Victims top 2,000 in Japan quake-tsunami, nuclear crisis continues

気象庁 (Japan Meteorological Agency) building in ...Image via WikipediaSENDAI, March 13 (PNA/Kyodo) -- Japan continued to grapple Sunday with widespread damage from its biggest recorded earthquake and massive tsunami that hit northeastern and eastern regions two days ago, with the number of reported victims topping 2,000 and a crisis escalating at one of two affected nuclear plants.

The magnitude of the devastating quake was revised upward the same day from 8.8 to 9.0, making it one of the largest recorded in the world, the Japan Meteorological Agency said.


The number of people who had died or remained unaccounted for exceeded 2,000, police said, while the official death toll neared 800.

In Fukushima Prefecture alone, 1,167 were unaccounted for and well over 600 corpses had been found in Miyagi and Iwate prefectures on the Pacific coast.

Local governments have been unable to contact tens of thousands of people, and at least 20,820 buildings have been fully or partially damaged in quake-hit areas, while more than 300,000 people have been evacuated in six prefectures, according to local and central government tallies.

Some 180,000 people newly began to evacuate within a 20-kilometer radius from the Fukushima No. 1 nuclear plant a day after one of its reactors partially melted Saturday, while at least 22 people are known to have been exposed to radiation near the plant.

Tokyo Electric Power Co. notified the government's nuclear safety agency in the morning that the radiation level at the plant exceeded the legal limit, after the sixth reactor at its two Fukushima plants was earlier in the day reported to have lost its cooling functions.

Prime Minister Naoto Kan issued an instruction to boost the number of Self-Defense Forces personnel sent to quake-hit areas to 100,000, one of the largest ever for an SDF operation, Defense Minister Toshimi Kitazaw a said.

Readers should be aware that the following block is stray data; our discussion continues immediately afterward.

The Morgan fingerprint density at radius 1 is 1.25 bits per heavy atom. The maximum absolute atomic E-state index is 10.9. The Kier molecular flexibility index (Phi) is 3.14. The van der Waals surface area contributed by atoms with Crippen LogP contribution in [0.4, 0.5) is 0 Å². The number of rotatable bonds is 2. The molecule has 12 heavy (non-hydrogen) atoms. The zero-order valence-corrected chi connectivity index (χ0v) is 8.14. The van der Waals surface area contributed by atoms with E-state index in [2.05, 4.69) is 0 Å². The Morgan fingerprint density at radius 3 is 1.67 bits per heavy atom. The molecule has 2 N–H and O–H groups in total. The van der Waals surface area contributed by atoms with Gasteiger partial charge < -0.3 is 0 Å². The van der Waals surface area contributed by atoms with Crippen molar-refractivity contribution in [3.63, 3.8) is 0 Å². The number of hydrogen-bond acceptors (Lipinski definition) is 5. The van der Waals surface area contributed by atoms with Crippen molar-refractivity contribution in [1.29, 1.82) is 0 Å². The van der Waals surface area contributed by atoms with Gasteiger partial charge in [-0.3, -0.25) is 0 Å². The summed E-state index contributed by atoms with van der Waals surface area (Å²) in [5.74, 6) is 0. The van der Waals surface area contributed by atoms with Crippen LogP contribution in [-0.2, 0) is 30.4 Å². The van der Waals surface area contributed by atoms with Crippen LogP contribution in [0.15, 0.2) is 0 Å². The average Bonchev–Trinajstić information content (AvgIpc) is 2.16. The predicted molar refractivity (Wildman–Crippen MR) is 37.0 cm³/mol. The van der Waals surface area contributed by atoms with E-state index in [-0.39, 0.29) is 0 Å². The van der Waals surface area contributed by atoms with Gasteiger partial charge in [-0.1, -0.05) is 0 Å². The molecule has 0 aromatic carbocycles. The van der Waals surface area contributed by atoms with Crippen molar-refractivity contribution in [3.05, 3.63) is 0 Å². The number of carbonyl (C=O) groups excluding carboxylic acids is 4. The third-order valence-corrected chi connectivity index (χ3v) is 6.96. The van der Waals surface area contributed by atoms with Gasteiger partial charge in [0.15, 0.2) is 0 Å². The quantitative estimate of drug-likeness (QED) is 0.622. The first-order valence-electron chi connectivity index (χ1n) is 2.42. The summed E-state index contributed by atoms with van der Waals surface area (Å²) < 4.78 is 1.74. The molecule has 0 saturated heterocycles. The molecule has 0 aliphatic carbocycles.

"I ask for utmost efforts to save the lives of as many people as possible," Kan said at a morning meeting of the government's emergency disaster headquarters. "We will put all-out efforts into rescuing people who have been isolated."

The SDF has dispatched 65,000 personnel by Saturday night, but will increase the number to 100,000 in one or two days, Kitazawa told reporters.

In Miyagi, about 200 dead bodies were newly found in the city of Higashimatsushima, the National Police Agency said.

About 4,400 people remained isolated as of Saturday night in schools, hospitals and inns in the tsunami-swamped town of Onagawa and neighboring Ishinomaki city, as well as at the Onagawa nuclear plant where they had been evacuated to, Miyagi officials said.

In Minamisanriku, about 10,000 people, over half the town's population, remain unaccounted for.

In Iwate Prefecture, north of Miyagi, many corpses were found Sunday morning under the rubble in Rikuzentakata. About 5,000 houses in the city had been submerged by the quake-triggered tsunami, and the city office has confirmed that only 5,900 of its population of about 23,000 had taken shelter.

It also has been unable to communicate with the mayor and officials in Otsuchi after the town office was swept away by a tsunami while the mayor and town officials were apparently inside the building. A nursing home accommodating 30 elderly people was also washed away in Ofunato city.

The Fukushima prefectural government said it was still unable to contact 1,167 residents, including 918 in the town of Namie, boosting the tally of those unaccounted for in its latest data.

Helicopters from the Maritime Self-Defense Force sent to check the extent of damage spotted wood fires at seven places in Miyako city early Sunday, the Defense Agency said.

Communication failures also were found to have extended further. Nippon Telegraph and Telephone East Corp. said 475,400 fiber-optic services were disconnected as of 6 a.m., up 76,500 from 8 p.m. Saturday, in addition to 879,500 subscribed phone lines that remained out of service in areas centering on Iwate and Miyagi.

Ground SDF troops, meanwhile, rescued about 5,800 people in the Miyagi town of Kesennuma and its vicinity, the Defense Ministry said.

A total of 69 governments from abroad and five international institutions had offered assistance to Japan as of 9 a.m., the Foreign Ministry said.

The weather agency downgraded its tsunami warning to an advisory the same day for the Pacific side of the Tohoku region in northeastern Japan, meaning the entire country was no longer subject to any higher-level tsunami warnings.

The government adopted a decree late Saturday designating the quake a serious disaster eligible for increased state subsidies for reconstruction.